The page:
Newborn babies don't seem to do much beyond eating and pooping and, of course, hiccupping. A lot. Parenting advice on how to cure a baby's hiccups runs the whole gamut. It's recommended parents try everything from nursing to stop feeding the baby so much, from giving the baby gripe water to letting the hiccups play their course. But when your baby hiccups too much, you shouldn't freak out. There's a good reason why.

A new study published in Clinical Neurophysiology found that hiccups play an important role in a baby's development. Researchers from the University College London found 217 babies for their study, but only looked at 13 newborns with persistent hiccups. Ten of those babies hiccupped when they were awake, and three hiccupped during their "wriggly" sleep. We have no idea how the scientists got any work done with all that cuteness lying around.

Keep Reading Show less
popular
via The Tonight Show Starring Jimmy Fallon / YouTube

Actress Kristen Bell and "The Tonight Show" host Jimmy Fallon showed off their vocal and comedic chops on Tuesday night when the performed a medley of 17 Disney songs, spanning nine decades, in just five minutes.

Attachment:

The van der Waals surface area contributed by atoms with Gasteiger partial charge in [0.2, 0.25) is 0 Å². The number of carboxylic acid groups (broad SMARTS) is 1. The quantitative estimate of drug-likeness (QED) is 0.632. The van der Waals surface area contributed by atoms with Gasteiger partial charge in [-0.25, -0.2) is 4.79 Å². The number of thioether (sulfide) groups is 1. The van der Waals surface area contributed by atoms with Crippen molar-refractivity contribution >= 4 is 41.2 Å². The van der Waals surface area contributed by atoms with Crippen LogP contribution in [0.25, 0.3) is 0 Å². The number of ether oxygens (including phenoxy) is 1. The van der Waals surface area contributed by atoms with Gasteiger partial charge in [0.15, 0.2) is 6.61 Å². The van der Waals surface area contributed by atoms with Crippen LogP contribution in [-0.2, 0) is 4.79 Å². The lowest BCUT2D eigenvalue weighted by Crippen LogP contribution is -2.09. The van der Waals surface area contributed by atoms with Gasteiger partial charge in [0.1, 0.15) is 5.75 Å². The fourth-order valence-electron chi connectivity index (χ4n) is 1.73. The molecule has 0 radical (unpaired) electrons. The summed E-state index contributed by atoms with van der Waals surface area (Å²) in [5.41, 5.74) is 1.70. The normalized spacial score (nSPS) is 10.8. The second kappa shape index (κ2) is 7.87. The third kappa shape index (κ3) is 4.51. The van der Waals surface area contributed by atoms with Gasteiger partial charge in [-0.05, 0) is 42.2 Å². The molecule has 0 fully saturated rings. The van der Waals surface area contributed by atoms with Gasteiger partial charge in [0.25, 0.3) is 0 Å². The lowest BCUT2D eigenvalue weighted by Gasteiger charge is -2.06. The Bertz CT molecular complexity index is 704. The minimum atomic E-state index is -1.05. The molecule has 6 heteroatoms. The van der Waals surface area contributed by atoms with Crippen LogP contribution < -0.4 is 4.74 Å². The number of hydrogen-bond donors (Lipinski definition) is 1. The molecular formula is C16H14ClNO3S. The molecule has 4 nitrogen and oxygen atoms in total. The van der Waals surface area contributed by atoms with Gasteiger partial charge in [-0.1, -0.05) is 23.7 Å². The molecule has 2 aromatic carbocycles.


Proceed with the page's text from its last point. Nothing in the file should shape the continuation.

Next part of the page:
The duo started with 1940's "When You Wish Upon a Star" and ended with 2013's "Let it Go" from "Frozen."

Bell will reprise her role as Anna in Disney's upcoming "Frozen 2."

Keep Reading Show less
popular

Ask almost any woman about a time a man said or did something sexually inappropriate to them, and she'll have a story or four to tell. According to a survey NPR published last year, 81% of women report having experienced sexual harassment, with verbal harassment being the most common. (By contrast, 43% of men report being sexually harassed. Naturally harassment toward anyone of any sex or gender is not okay, but women have been putting up with this ish unchecked for centuries.)

One form of verbal sexual harassment is the all too common sexist or sexual "joke." Ha ha ha, I'm going to say something explicit or demeaning about you and then we can all laugh about how hilarious it is. And I'll probably get away with it because you'll be too embarrassed to say anything, and if you do you'll be accused of being overly sensitive. Ha! Won't that be a hoot?

Keep Reading Show less
popular